• Board Texture. Obviously we can't just fire out a continuation bet on every flop. We will have to look at the cards that come out. The best board texture a flop can have in these situations is a so called dry flop with very few potential draws, for example {k-Clubs}{7-Spades}{2-Hearts}. The reason for this is that we want our opponent to often fold when we try to pick up the pot. If he not only calls our bets with his made hands, but also with his draws, we will win less money as we will get called more often.

If we ever get into a situation where we hold a hand like {7-Clubs}{8-Spades} and our opponent bets out on a flop of {a-Spades}{k-Spades}{j-Hearts}, there is nothing wrong with just mucking your hand. Read the board and think about the consequences of making a move with your hand. If you want to bluff on a board with many draws, you will most likely have to continue bluffing on the turn and river to make your opponent fold his draws. This will end up costing you a lot more money than if you just bet on a dry flop and have your opponent fold his hand most of the time.

• Variance. Getting involved in blind battles in this manner will most likely result in a greater variance, not only in these situations, but in your overall game. We have to bear in mind the effects these moves will have on our image at the table. We'll talk more about image later on. Every now and then you will get yourself into situations where your opponent tries to trick you into believing he is weak and that you can bluff him out of the pot, when actually he is holding the stone cold nuts. These types of hands will obviously affect your image at the table and cause other players to respect your raises less and call you more often, which will finally result in a higher variance.

However, these situations should not affect your play. In the long run this type of play will be a lot more profitable than if you only play your premium hands. And although a bad table image might have disadvantages like a greater variance, it definitely also has its advantages. For example, your value bets will be called far more often because no one at the table believes you.

• Reading Skills. One factor that might not be as important, but definitely worth mentioning, is your reading skills. Opponents have so called line, and especially on the lower stakes these lines will tell you a lot about the strength of the player. There are almost no micro- or low-limit players out there who use the same line when bluffing as they do when they have a strong hand. The bet sizes will also tell you a lot about the strength of their hand. A pot sized check/raise on the flop can either be a sign of a really strong hand or the last attempt to pick up a pot with air, but hardly any player on those levels will pot bet their bluffs as well as their monsters, although the differences may be minimal.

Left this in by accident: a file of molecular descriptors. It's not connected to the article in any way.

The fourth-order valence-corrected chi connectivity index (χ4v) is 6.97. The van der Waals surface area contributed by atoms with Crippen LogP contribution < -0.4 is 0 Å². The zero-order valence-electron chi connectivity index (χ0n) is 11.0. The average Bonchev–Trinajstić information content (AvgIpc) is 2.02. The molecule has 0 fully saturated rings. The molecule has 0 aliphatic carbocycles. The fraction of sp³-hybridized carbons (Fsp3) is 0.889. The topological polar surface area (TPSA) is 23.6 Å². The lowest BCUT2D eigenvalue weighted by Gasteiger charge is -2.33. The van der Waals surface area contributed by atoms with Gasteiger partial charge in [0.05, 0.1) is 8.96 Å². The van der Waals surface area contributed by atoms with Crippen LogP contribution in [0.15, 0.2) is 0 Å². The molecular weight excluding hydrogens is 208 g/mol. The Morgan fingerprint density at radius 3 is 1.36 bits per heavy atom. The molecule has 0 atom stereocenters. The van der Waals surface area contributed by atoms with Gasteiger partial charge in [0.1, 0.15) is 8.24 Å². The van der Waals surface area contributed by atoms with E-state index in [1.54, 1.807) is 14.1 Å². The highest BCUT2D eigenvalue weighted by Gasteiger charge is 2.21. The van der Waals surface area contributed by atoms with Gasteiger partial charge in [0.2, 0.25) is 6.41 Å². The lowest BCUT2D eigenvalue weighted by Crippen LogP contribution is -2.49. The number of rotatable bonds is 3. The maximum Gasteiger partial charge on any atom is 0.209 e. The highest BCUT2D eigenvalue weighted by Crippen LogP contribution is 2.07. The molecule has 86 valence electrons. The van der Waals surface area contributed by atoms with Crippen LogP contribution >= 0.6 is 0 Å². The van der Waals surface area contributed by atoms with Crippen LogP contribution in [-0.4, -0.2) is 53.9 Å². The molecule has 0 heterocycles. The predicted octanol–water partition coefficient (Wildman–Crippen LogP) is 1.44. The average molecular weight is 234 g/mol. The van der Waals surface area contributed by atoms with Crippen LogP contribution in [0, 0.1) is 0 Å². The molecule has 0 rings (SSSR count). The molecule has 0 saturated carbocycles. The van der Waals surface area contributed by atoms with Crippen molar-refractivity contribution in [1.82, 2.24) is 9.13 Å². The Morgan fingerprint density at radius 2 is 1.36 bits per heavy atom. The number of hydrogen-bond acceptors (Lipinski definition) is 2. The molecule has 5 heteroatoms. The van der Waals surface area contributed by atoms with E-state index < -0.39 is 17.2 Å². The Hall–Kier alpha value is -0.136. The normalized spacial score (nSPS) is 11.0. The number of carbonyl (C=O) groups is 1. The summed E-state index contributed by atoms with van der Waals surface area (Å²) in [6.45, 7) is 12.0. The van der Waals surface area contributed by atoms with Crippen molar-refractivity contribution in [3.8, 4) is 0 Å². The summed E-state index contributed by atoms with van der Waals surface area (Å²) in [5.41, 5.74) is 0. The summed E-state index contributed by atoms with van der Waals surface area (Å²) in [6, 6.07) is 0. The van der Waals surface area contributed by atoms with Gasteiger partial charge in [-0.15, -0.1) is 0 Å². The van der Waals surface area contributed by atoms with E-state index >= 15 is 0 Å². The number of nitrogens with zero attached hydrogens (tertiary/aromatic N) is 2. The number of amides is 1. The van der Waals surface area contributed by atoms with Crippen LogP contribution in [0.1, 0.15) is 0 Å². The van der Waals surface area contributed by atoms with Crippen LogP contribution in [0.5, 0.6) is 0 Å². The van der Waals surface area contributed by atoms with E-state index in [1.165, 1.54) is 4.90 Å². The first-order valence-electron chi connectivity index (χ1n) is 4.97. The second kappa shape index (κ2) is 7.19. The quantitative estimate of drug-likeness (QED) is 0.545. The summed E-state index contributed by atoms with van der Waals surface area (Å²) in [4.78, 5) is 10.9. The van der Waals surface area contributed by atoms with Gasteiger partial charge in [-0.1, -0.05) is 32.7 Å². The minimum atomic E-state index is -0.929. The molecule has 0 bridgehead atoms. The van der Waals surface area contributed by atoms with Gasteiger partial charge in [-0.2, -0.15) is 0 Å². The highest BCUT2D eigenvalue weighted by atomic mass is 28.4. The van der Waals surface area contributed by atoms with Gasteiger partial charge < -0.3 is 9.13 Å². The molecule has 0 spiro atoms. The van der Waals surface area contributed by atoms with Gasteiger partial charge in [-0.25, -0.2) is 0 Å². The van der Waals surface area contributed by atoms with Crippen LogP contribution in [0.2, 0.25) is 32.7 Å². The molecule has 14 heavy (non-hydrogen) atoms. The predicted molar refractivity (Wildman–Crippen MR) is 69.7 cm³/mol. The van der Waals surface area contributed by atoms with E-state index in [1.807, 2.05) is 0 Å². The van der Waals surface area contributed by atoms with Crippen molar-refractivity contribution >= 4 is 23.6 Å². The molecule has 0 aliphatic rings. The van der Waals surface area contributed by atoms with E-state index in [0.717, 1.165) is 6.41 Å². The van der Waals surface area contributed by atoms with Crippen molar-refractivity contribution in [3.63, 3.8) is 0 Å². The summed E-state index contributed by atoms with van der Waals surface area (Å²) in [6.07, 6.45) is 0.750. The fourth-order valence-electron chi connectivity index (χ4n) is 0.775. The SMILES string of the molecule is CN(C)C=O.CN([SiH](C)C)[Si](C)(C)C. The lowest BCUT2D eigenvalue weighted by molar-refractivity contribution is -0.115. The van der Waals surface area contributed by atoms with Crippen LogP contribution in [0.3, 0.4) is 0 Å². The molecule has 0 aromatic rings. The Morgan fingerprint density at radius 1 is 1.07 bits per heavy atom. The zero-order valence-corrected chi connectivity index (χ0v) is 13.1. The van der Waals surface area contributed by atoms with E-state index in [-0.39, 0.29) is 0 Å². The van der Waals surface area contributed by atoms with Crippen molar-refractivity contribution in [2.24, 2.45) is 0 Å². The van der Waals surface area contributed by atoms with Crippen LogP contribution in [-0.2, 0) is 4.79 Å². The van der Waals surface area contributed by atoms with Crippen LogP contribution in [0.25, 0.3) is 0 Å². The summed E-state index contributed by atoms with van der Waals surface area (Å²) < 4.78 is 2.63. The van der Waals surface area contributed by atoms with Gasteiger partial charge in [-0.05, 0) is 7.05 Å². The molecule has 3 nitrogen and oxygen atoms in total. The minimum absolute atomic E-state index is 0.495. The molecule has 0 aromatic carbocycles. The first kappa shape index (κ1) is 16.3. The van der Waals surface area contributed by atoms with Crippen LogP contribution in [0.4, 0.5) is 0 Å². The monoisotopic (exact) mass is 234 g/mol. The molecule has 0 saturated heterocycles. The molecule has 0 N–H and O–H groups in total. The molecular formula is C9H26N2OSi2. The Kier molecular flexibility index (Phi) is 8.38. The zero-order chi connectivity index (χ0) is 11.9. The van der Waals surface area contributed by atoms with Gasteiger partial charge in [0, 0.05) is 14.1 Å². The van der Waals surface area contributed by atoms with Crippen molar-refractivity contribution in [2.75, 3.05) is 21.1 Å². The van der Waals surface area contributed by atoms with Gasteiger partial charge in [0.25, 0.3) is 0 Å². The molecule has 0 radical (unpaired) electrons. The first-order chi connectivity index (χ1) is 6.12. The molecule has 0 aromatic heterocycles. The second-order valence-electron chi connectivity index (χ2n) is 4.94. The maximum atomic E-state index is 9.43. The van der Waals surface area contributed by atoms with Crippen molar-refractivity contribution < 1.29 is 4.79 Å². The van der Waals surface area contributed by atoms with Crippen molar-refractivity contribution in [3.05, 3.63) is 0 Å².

So if you manage to get a read on a player and know which lines and which bet sizes are a sign of a strong hand/weak hand, these blind battles will become a lot easier to play. So pay close attention to this. Especially the bet sizing is often ignored, although it is one of the easiest ways to gather information about your opponent.

• Image. Always be aware of your image at the table. If you've just been caught bluffing at a pot, the other players at the table will register this and call your bets more often, so minimize the bluffing until your image at the table is restored. On the other hand, a tight image will enable you to take more chances at stealing pots, which is why you should always know what the other players at the table are thinking of you, and adjust your game accordingly.

In conclusion, we can say that, although these situations are often avoided by players, they are quite a good spot to pick up some chips. As with everything else in poker, practicing is the key to improving in these situations, and as long as you can deal with the higher variance, this is definitely part of the game that is worth improving at. And due to the fact that so many players try to avoid confrontation in these situations, you might even get more respect than you deserve for your aggressive play.

Good luck at the tables!